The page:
Choosing between off-premise Public Clouds and on-premise Private Clouds

Given the wide range of infrastructure cloud computing (IaaS) options soon to be available to staff, faculty and researchers at CU Boulder, we’d like to provide some initial guidance as to how to choose between these options. Many services are well suited for off-premise public cloud environments, but there are also some that would be much better served in an on-premise private cloud, whether the OIT private cloud or the Research Computing offerings. 

As we consider this decision there are a few major factors to consider:

  • Business Drivers: characteristics of the service that drive value back to the business
  • Data Gravity: maintaining data “close” to the application
  • Service characteristics: aspects of the service itself that “fit” a particular cloud
  • Natural Affinity: characteristics of the service may naturally fit with a specific provider (e.g. Microsoft centric services may be a better fit on a Microsoft cloud)
  • Security/Compliance: regulatory requirements may be a factor for a specific cloud

Business Drivers

  • Agility: Off-premise public cloud can provide agility in the form of improving speed of delivery, adjusting to changing requirements and providing a platform for quick innovation. It is important to consider the user base of the application and their willingness to adapt to change quickly since that may limit the practical agility of the overall solution
  • Cost: monetary cost savings should not be the primary driver for public cloud adoption as it is not always less expensive from a financial perspective. Implicit or opportunity costs in terms of time saved by leveraging one option or another may be a contributing factor.
  • Expected Growth Pattern: applications which have the potential for fast growth in usage may be a good fit for public cloud since new resources can be added much more quickly
  • Elasticity of load: if an application is highly used at certain times of the day or year relative to low baseline usage it may benefit from giving back unneeded resources during slow times (cost savings)
  • Short time to live: if an application is only needed for a short period of time, public cloud may provide a platform to improve speed of deployment and teardown (agility).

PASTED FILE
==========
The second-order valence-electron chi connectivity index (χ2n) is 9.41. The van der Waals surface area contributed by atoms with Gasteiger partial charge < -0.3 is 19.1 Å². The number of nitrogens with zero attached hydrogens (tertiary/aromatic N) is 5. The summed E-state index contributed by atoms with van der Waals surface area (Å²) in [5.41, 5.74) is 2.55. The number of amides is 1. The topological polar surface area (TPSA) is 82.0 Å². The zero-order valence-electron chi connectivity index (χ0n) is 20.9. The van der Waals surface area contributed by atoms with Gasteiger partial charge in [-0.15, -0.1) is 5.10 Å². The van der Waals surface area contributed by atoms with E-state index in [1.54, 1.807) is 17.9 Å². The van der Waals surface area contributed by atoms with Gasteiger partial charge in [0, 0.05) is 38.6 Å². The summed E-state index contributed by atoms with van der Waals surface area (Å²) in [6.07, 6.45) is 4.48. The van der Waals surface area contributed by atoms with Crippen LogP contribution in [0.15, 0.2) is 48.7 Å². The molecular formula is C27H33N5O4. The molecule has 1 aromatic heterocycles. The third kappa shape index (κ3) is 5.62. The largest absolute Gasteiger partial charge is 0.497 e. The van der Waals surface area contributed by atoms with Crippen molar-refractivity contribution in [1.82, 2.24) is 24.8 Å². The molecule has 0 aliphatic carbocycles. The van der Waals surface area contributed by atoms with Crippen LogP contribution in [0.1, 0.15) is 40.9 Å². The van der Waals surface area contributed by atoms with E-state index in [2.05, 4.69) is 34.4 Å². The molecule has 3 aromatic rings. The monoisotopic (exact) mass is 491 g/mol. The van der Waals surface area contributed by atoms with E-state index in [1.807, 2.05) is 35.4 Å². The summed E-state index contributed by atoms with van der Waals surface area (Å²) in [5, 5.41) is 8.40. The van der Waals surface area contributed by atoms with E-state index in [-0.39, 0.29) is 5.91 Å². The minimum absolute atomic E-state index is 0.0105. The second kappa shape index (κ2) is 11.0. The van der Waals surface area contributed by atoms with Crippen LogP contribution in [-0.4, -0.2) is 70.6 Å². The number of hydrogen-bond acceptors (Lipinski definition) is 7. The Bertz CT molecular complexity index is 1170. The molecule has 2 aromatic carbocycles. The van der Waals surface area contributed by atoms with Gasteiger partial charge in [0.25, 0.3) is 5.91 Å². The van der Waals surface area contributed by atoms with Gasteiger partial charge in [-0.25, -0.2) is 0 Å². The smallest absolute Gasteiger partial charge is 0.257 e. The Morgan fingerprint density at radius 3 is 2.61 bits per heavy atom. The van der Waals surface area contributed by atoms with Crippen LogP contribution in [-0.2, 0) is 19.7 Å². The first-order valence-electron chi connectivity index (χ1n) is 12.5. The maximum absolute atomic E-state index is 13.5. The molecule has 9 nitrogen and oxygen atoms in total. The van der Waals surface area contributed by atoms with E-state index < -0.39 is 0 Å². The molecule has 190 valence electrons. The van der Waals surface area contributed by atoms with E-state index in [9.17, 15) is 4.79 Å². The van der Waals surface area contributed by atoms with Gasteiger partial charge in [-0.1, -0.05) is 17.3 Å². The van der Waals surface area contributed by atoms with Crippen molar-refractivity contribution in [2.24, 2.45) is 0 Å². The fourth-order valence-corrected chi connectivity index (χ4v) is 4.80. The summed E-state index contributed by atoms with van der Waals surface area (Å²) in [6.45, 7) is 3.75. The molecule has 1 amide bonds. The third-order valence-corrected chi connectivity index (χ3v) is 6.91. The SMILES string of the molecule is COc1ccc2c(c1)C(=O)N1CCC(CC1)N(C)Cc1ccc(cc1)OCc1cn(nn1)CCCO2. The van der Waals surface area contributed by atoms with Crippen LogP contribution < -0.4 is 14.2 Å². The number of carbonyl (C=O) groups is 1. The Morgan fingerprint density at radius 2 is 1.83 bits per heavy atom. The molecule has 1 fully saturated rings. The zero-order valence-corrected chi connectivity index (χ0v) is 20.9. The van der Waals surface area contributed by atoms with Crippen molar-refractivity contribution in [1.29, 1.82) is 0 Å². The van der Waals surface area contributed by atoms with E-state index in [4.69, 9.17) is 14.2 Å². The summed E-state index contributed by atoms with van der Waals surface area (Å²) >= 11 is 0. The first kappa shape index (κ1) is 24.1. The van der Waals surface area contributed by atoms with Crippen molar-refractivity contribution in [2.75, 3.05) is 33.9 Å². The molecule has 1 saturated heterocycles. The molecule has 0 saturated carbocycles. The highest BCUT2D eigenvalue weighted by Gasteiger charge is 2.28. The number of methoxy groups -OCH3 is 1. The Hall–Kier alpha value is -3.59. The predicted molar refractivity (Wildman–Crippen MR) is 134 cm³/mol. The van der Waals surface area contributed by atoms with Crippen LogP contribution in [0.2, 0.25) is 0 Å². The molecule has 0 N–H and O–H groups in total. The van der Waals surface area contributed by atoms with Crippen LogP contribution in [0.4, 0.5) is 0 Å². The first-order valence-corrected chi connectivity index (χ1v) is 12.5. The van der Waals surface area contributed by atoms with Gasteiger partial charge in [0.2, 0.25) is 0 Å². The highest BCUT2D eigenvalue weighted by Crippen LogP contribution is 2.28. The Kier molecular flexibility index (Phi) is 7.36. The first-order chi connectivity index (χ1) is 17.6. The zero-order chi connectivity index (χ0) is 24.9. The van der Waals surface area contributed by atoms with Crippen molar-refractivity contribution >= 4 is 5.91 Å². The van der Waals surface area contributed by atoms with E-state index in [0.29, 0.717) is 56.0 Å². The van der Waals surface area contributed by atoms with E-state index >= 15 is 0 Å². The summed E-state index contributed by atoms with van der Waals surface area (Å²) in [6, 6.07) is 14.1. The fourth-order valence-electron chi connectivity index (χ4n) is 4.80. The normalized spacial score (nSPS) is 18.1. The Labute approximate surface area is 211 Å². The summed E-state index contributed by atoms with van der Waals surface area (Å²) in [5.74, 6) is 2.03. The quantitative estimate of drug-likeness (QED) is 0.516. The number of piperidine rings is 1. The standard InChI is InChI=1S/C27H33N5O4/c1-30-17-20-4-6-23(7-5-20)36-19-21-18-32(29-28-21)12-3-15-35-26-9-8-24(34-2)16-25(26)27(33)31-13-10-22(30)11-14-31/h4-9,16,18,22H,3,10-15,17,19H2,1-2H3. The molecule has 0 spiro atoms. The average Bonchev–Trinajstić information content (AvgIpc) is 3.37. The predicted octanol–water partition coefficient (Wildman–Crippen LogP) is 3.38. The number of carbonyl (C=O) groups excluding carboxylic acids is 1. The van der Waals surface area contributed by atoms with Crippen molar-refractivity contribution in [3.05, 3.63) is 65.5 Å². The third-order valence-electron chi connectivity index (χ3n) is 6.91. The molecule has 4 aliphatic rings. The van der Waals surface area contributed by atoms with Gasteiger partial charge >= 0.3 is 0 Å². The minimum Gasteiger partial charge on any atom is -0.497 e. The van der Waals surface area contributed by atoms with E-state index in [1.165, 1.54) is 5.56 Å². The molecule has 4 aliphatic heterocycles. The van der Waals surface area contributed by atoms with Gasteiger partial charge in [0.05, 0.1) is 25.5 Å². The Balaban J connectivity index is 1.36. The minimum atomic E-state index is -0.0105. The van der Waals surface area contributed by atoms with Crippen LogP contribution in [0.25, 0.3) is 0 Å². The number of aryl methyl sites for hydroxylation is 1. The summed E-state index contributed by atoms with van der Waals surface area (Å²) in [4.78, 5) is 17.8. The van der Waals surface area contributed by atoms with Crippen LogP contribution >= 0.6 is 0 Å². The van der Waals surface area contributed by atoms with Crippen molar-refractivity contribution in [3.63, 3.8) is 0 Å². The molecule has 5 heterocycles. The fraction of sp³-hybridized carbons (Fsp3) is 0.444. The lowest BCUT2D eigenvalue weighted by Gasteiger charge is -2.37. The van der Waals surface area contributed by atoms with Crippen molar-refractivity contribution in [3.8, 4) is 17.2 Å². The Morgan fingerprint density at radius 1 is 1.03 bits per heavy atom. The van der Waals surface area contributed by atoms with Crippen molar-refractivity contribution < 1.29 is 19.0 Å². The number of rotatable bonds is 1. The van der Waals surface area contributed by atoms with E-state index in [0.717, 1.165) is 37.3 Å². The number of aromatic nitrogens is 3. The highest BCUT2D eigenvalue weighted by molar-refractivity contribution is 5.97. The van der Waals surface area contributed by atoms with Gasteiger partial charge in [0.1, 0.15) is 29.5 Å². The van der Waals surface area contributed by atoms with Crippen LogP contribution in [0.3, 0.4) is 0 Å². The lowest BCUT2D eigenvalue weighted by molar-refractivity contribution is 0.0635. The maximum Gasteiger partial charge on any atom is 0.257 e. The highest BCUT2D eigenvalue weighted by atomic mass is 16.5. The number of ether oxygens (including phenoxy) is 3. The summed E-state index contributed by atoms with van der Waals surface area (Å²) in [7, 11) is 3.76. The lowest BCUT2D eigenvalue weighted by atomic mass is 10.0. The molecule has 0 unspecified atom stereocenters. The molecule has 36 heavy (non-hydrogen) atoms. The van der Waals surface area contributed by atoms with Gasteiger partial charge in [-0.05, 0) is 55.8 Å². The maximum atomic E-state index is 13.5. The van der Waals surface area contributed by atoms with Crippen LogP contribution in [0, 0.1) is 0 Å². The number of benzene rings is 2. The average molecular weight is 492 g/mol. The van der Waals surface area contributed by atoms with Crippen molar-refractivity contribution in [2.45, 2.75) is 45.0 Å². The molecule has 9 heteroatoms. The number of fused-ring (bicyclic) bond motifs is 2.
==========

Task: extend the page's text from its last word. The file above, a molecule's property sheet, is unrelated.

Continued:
• Identifying a clear service owner for the application/service is imperative to ensure someone is empowered to makde tradeoff decisions (e.g. cost/performance) so that the flexibility of public cloud will be fully realized.

Data Gravity

Generally, computing resources should be placed as closely as possible to the bulk of data that they will operate on. Often times this creates a natural grouping of applications or services which should choose to be deployed and run together either in off-premise public cloud or on-premise private cloud.

Service Characteristics

  • Applications which can scale horizontally (adding more servers) rather than vertically (larger servers) tend to benefit more from off-premise public cloud infrastructures
  • Applications which do not support clustering or other high availability options are generally not well suited for off-premise public cloud given that a single server in off-premise public cloud tends not to have a clear SLA on availability
  • Container friendly or cloud-native - some applications have been designed from the ground up to run in off-premise public cloud environments and likely will benefit significantly from being placed there. This is especially true of container based applications as well as cloud-native services.
  • Legacy services that rely on older architectures should be examined closely. Many older architectures were not designed with cloud in mind and so may require a specific cloud to function.
  • Latency sensitive applications - applications that are especially sensitive to network latency must be examined carefully to determine if the an off-premise public cloud service, where network latency is less predictable or potentially less cost-effective than on-premise private cloud, is appropriate. Examples include:
  • Internal sensitivity such as cluster heartbeats, reliance on infiniband type technologies (e.g. for message-passing in HPC applications)
  • External sensitivity such as database links across applications used in synchronous operations
  • Identify acceptable performance or other key performance metrics in a current service or identify them for a new service such that a move to the off-premise public cloud can be measured and level of success can be determined based upon these metrics.

Natural Affinity

  • Applications may have a natural affinity to a particular cloud environment, e.g. Microsoft services may run more smoothly on Microsoft Azure
  • Certain services may only exist in a particular cloud or be much stronger in a certain cloud at a particular time


  • Based on various prioritization decisions and constraints both within and outside OIT’s span of control, OIT may choose to support certain security or compliance requirements only in certain clouds. These will be documented as we move forward but may necessitate a specific location for certain applications.
  • Data classification may drive a specific choice of environment. More guidance on this will be provided as we define off-premise public cloud security in concert with the security office.